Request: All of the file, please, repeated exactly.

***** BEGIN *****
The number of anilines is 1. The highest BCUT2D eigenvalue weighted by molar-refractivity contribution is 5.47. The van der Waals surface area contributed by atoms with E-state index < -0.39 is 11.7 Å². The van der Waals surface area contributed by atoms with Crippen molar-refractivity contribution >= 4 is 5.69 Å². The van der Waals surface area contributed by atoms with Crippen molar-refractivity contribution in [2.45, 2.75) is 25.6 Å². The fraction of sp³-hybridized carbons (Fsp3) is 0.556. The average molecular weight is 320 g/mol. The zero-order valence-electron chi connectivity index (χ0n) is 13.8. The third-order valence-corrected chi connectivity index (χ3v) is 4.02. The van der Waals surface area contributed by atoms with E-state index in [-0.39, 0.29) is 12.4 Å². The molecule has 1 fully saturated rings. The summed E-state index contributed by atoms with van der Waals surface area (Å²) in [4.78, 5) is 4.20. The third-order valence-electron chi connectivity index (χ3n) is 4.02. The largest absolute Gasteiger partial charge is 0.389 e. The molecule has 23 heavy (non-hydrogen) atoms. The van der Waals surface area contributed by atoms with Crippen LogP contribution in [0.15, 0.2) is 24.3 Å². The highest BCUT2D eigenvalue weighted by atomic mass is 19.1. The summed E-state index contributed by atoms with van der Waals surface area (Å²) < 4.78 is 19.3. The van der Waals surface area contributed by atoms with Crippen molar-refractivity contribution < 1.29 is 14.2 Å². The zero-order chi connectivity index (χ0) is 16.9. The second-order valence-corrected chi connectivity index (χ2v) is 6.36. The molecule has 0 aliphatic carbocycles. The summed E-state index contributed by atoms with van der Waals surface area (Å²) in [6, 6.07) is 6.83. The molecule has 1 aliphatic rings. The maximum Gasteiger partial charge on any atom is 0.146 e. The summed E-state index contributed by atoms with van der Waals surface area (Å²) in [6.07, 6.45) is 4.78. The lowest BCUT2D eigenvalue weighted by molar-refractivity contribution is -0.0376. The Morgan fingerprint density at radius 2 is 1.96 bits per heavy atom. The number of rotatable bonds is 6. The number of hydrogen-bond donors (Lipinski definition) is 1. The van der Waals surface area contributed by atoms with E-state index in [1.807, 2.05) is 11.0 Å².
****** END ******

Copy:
The number of anilines is 1. The highest BCUT2D eigenvalue weighted by molar-refractivity contribution is 5.47. The van der Waals surface area contributed by atoms with E-state index < -0.39 is 11.7 Å². The van der Waals surface area contributed by atoms with Crippen molar-refractivity contribution >= 4 is 5.69 Å². The van der Waals surface area contributed by atoms with Crippen molar-refractivity contribution in [2.45, 2.75) is 25.6 Å². The fraction of sp³-hybridized carbons (Fsp3) is 0.556. The average molecular weight is 320 g/mol. The zero-order valence-electron chi connectivity index (χ0n) is 13.8. The third-order valence-corrected chi connectivity index (χ3v) is 4.02. The van der Waals surface area contributed by atoms with E-state index in [-0.39, 0.29) is 12.4 Å². The molecule has 1 fully saturated rings. The summed E-state index contributed by atoms with van der Waals surface area (Å²) in [4.78, 5) is 4.20. The third-order valence-electron chi connectivity index (χ3n) is 4.02. The largest absolute Gasteiger partial charge is 0.389 e. The molecule has 23 heavy (non-hydrogen) atoms. The van der Waals surface area contributed by atoms with Crippen LogP contribution in [0.15, 0.2) is 24.3 Å². The highest BCUT2D eigenvalue weighted by atomic mass is 19.1. The summed E-state index contributed by atoms with van der Waals surface area (Å²) < 4.78 is 19.3. The van der Waals surface area contributed by atoms with Crippen molar-refractivity contribution < 1.29 is 14.2 Å². The zero-order chi connectivity index (χ0) is 16.9. The second-order valence-corrected chi connectivity index (χ2v) is 6.36. The molecule has 0 aliphatic carbocycles. The summed E-state index contributed by atoms with van der Waals surface area (Å²) in [6, 6.07) is 6.83. The molecule has 1 aliphatic rings. The maximum Gasteiger partial charge on any atom is 0.146 e. The summed E-state index contributed by atoms with van der Waals surface area (Å²) in [6.07, 6.45) is 4.78. The lowest BCUT2D eigenvalue weighted by molar-refractivity contribution is -0.0376. The Morgan fingerprint density at radius 2 is 1.96 bits per heavy atom. The number of rotatable bonds is 6. The number of hydrogen-bond donors (Lipinski definition) is 1. The van der Waals surface area contributed by atoms with E-state index in [1.807, 2.05) is 11.0 Å².